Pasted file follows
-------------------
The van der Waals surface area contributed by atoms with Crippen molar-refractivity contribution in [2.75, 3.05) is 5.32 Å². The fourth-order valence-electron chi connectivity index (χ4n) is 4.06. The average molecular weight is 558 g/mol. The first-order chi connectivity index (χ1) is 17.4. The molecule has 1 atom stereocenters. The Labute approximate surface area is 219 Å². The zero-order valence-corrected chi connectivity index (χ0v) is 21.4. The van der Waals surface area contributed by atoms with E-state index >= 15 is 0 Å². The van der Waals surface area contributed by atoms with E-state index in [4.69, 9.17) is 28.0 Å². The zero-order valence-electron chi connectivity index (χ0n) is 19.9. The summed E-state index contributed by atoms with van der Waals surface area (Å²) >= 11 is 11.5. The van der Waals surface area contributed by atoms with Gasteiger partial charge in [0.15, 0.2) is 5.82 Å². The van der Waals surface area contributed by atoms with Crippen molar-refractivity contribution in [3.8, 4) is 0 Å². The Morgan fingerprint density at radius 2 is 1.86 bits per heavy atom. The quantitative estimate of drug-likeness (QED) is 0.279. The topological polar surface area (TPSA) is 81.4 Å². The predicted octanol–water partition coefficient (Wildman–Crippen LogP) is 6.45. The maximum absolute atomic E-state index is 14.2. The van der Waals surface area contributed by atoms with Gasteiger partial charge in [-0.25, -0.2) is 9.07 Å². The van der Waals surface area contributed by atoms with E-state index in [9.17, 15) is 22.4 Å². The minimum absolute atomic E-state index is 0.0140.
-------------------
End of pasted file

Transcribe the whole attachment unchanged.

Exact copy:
The van der Waals surface area contributed by atoms with Crippen molar-refractivity contribution in [2.75, 3.05) is 5.32 Å². The fourth-order valence-electron chi connectivity index (χ4n) is 4.06. The average molecular weight is 558 g/mol. The first-order chi connectivity index (χ1) is 17.4. The molecule has 1 atom stereocenters. The Labute approximate surface area is 219 Å². The zero-order valence-corrected chi connectivity index (χ0v) is 21.4. The van der Waals surface area contributed by atoms with E-state index >= 15 is 0 Å². The van der Waals surface area contributed by atoms with E-state index in [4.69, 9.17) is 28.0 Å². The zero-order valence-electron chi connectivity index (χ0n) is 19.9. The summed E-state index contributed by atoms with van der Waals surface area (Å²) >= 11 is 11.5. The van der Waals surface area contributed by atoms with Gasteiger partial charge in [0.15, 0.2) is 5.82 Å². The van der Waals surface area contributed by atoms with Crippen molar-refractivity contribution in [3.8, 4) is 0 Å². The Morgan fingerprint density at radius 2 is 1.86 bits per heavy atom. The quantitative estimate of drug-likeness (QED) is 0.279. The topological polar surface area (TPSA) is 81.4 Å². The predicted octanol–water partition coefficient (Wildman–Crippen LogP) is 6.45. The maximum absolute atomic E-state index is 14.2. The van der Waals surface area contributed by atoms with Gasteiger partial charge in [-0.25, -0.2) is 9.07 Å². The van der Waals surface area contributed by atoms with E-state index in [9.17, 15) is 22.4 Å². The minimum absolute atomic E-state index is 0.0140.